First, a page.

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Thanksgiving and ‘Cinderella Man’

Scott Gill is a teacher, coach, and author of “Goliath Catfish.” Follow Scott’s blog at puptentpapa.blogspot.com and read his “Front Porch Ramblings” at BlueRibbonNews.com.

(ROCKWALL, TX — October 30, 2017) It’s embarrassing to say, but I still get teary-eyed when I watch Cinderella Man, and the first time I saw Russell Crowe’s portrayal of the Depression Era boxer, James J. Braddock, I was a blubbering idiot. Angie elbowed me, whispering how I needed to get ahold of myself. I couldn’t help it, especially at the scene where Braddock is so broke, while his kids were sick and cold from their heat being shut off, that he goes in desperation to the club where all his former promoters and managers sat in their nice suits smoking expensive cigars, to beg them for money, anything to get the heat on.

Until you’ve been there, you have no idea the mixed feelings of humility and thanksgiving when help arrives.

While working on my Master’s degree at Dallas Theological Seminary, we struggled. We couldn’t rub two nickels together to get a dime; flat broke. There were nights of pancake dinners. The kids cheered for eating hotcakes, “two nights in a row!” while Angie and I wept in secret.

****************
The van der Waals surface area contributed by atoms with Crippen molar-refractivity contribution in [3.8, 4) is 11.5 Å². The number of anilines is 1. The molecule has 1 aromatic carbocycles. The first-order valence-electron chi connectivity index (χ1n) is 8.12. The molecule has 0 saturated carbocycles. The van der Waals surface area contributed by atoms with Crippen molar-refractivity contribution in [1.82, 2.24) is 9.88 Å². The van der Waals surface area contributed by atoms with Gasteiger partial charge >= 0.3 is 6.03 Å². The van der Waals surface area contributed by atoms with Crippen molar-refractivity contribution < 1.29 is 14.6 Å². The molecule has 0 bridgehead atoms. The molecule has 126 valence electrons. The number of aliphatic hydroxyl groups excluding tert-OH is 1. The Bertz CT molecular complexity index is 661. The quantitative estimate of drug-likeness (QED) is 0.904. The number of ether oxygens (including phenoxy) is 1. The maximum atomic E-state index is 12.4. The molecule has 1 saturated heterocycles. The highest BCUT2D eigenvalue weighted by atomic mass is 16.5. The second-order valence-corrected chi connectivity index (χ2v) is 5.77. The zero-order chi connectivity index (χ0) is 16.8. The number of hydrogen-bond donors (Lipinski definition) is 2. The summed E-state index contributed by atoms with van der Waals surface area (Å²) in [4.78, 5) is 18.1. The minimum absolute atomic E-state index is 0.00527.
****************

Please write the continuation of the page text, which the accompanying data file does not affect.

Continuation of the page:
During that time, the seminary provided a ministry called Luke’s Closet where students could receive supplemental groceries donated by businesses and churches. The first time I went, I honestly felt defeated, less than a man for not providing—like James J. Braddock as he held his cap out, begging from table to table, hoping generosity would pay his overdue bill.

Week to week I stood in that line fighting through humiliation, yet breathing prayers of thanks because it was just enough to make full bellies. One Thanksgiving, I neared the breaking point. The kids had been sick and the doctor’s bills ate into what grocery money we had and although the food from Luke’s closet was a blessing, it wasn’t going to last.

However, something was better than nothing so after class I trudged over and filled out the little slip. An energy coursed through the workers that day, folks grinned from ear to ear. I handed the lady my paper and she announced that they didn’t have the usual frozen chicken, but they had turkeys, enough for me to get two! I had hit the jackpot, we inhaled the weekly chicken in minutes, but we could eat on a turkey for days, and two was a bona fide feast. I carried two bags brimming with Thanksgiving fixings and then some, and I returned home like a victor with the spoils of war.

It’s interesting how when we lack, our gratitude skyrockets, and, conversely, when we have an overabundance, we take it for granted. As parents we strive to give our kids the best, to protect them from struggle and pain, and I wonder if we’re robbing them. All my life I lacked for nothing but once it got tough, Thanksgiving meant more than ever. Which is why, when AMC or whoever runs Cinderella Man, I’m glued, well, until those pivotal scenes, then I quietly leave the room because once again, “my allergies are acting up.”

By Scott Gill of Rockwall.

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